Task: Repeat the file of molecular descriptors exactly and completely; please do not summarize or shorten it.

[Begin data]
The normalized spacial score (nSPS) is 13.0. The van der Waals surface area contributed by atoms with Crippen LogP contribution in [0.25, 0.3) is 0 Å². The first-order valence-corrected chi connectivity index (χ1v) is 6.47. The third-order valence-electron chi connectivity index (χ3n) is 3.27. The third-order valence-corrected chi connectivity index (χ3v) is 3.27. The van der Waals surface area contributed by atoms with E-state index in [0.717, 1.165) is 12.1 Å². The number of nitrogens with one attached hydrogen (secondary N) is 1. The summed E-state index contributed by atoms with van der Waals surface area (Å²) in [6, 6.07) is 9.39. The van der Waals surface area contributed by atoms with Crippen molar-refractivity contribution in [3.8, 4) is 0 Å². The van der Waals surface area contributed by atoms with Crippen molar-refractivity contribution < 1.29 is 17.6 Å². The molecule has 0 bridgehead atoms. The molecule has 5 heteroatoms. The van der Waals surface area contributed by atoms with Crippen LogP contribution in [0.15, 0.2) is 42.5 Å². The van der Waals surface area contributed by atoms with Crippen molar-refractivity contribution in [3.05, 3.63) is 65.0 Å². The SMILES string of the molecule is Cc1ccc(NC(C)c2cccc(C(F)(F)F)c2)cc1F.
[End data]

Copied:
The normalized spacial score (nSPS) is 13.0. The van der Waals surface area contributed by atoms with Crippen LogP contribution in [0.25, 0.3) is 0 Å². The first-order valence-corrected chi connectivity index (χ1v) is 6.47. The third-order valence-electron chi connectivity index (χ3n) is 3.27. The third-order valence-corrected chi connectivity index (χ3v) is 3.27. The van der Waals surface area contributed by atoms with E-state index in [0.717, 1.165) is 12.1 Å². The number of nitrogens with one attached hydrogen (secondary N) is 1. The summed E-state index contributed by atoms with van der Waals surface area (Å²) in [6, 6.07) is 9.39. The van der Waals surface area contributed by atoms with Crippen molar-refractivity contribution in [3.8, 4) is 0 Å². The van der Waals surface area contributed by atoms with Crippen molar-refractivity contribution < 1.29 is 17.6 Å². The molecule has 0 bridgehead atoms. The molecule has 5 heteroatoms. The van der Waals surface area contributed by atoms with Crippen LogP contribution in [0.15, 0.2) is 42.5 Å². The van der Waals surface area contributed by atoms with Crippen molar-refractivity contribution in [3.05, 3.63) is 65.0 Å². The SMILES string of the molecule is Cc1ccc(NC(C)c2cccc(C(F)(F)F)c2)cc1F.